International Hurdles in Nazi-Era and Russian Revolution Cultural Property Cases

By Kreder, Jennifer Anglim | Case Western Reserve Journal of International Law, Spring 2017 | Go to article overview

International Hurdles in Nazi-Era and Russian Revolution Cultural Property Cases


Kreder, Jennifer Anglim, Case Western Reserve Journal of International Law


CONTENTS  I.    OF EMPIRES, CZARS, AND DICTATORS II.   FOREIGN SOVEREIGN IMMUNITIES ACT III.  ACT OF STATE DOCTRINE IV.   CONCLUSION 

Theft victims filing lawsuits to recover cultural property taken during war and revolution face hurdles that most claimants of stolen property do not. This is particularly true if a governmental official, perhaps acting in the gray zone where authority, duress, corruption and persecution meet, took the property. Historically, individuals could not sue foreign sovereigns under international law. (1) Over time, exceptions were born. Nations differ in their interpretations of them, but this essay will focus on U.S. law.

Until 1952, when a plaintiff tried to sue a friendly foreign sovereign, the U.S. State Department would request the court dismiss the case; the court always did. (2) By 1952, in the wake of World War II, a more restrictive approach gained acceptance, whereby sovereign immunity was "confined to the sovereign or public acts of the foreign state and [would] not extend to its commercial or private acts." (3) The State Department does not always communicate its perspective to the courts, but even if it does, the court has a constitutional responsibility to decide on a case-by-case basis whether the foreign sovereign being sued is, as a matter of law, immune. (4) The Foreign Sovereign Immunities Act (FSIA) codifies the restrictive approach to sovereign immunity. (5) The U.S. was the first state to do so. (6)

The FSIA, however, did not do away with the common law act of state doctrine, which is another hurdle plaintiffs must overcome. Under the act of state doctrine, U.S. courts decline to hear suits challenging the acts of another sovereign in its own territory. This doctrine, too, is grounded in flexible principles of international comity. This essay discusses both the FSIA and the act of state doctrine in the context of cases seeking to recover art and cultural property taken during the Nazi-era and Russian Revolution after providing necessary historical background.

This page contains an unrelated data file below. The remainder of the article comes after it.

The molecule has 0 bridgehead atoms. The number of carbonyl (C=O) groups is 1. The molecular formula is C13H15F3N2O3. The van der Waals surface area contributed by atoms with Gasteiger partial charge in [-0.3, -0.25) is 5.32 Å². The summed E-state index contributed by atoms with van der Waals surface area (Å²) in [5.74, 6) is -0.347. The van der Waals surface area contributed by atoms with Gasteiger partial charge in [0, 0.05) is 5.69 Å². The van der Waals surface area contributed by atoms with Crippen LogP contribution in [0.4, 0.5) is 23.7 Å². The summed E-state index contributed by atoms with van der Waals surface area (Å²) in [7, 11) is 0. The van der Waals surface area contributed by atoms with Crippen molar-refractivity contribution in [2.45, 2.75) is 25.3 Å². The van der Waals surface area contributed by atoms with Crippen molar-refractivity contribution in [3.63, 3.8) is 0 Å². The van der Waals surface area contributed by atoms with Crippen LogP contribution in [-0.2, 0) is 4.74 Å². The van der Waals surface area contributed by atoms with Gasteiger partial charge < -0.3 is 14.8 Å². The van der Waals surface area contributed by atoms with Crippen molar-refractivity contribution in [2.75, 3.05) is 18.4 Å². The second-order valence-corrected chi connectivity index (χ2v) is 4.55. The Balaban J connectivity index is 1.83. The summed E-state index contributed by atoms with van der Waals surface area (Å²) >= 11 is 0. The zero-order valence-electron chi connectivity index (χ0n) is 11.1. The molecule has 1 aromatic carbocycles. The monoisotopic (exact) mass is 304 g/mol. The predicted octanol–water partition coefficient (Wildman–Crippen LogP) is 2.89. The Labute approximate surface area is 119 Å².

I. OF EMPIRES, CZARS, AND DICTATORS

World War I devastated the population, economy and stability of the entire European continent. The Habsburg Empire collapsed; Kaiser Wilhelm abdicated the German throne; and the Ottoman Empire disintegrated. (7)

By 1917, the Russian population and its parliament, the Duma, had lost faith in Czar Nicholas II's leadership. (8) The Russian economy collapsed, and Nicholas dissolved the Duma yet again. (9) The February Revolution of 1917 began when hungry demonstrators stormed the streets of the Russian capital, Petrograd. (10) Police who were loyal to the czar tried to suppress them but could not. (11) The demonstrations grew, and mobs destroyed police stations. (12) Troops from the Petrograd army intervened and killed protestors, pushing the populace to all-out revolt and forcing the imperial government to resign. (13) The Duma reconvened but true power belonged to the Petrograd Soviet Workers' and Soldiers' Deputies. (14) Czar Nicholas II instructed Russian soldiers and sailors to obey only those orders that did not conflict with the intentions of the Soviets, as he relinquished the throne to his brother Michael. (15) The Soviets organized in cities and called for Russian withdrawal from World War I. (16) Russia lost more people in the war than any nation in history had lost during warfare. (17)

The second Bolshevik Revolution overthrew the Soviet regime in the October Revolution of 1917. (18) Vladimir Lenin was the Bolshevik party leader and organized a nearly bloodless coup d'etat. (19) The radical Bolsheviks gained control of government buildings and other strategic locations in Petrograd, then formed a new government. (20) With Lenin in charge of the first Marxist state in the world, his government made peace with Germany but fought new, internal enemies. (21) Lenin and the Marxists nationalized property by seizing all land from landowners and refused to compensate them, then divided the land among the peasants. …

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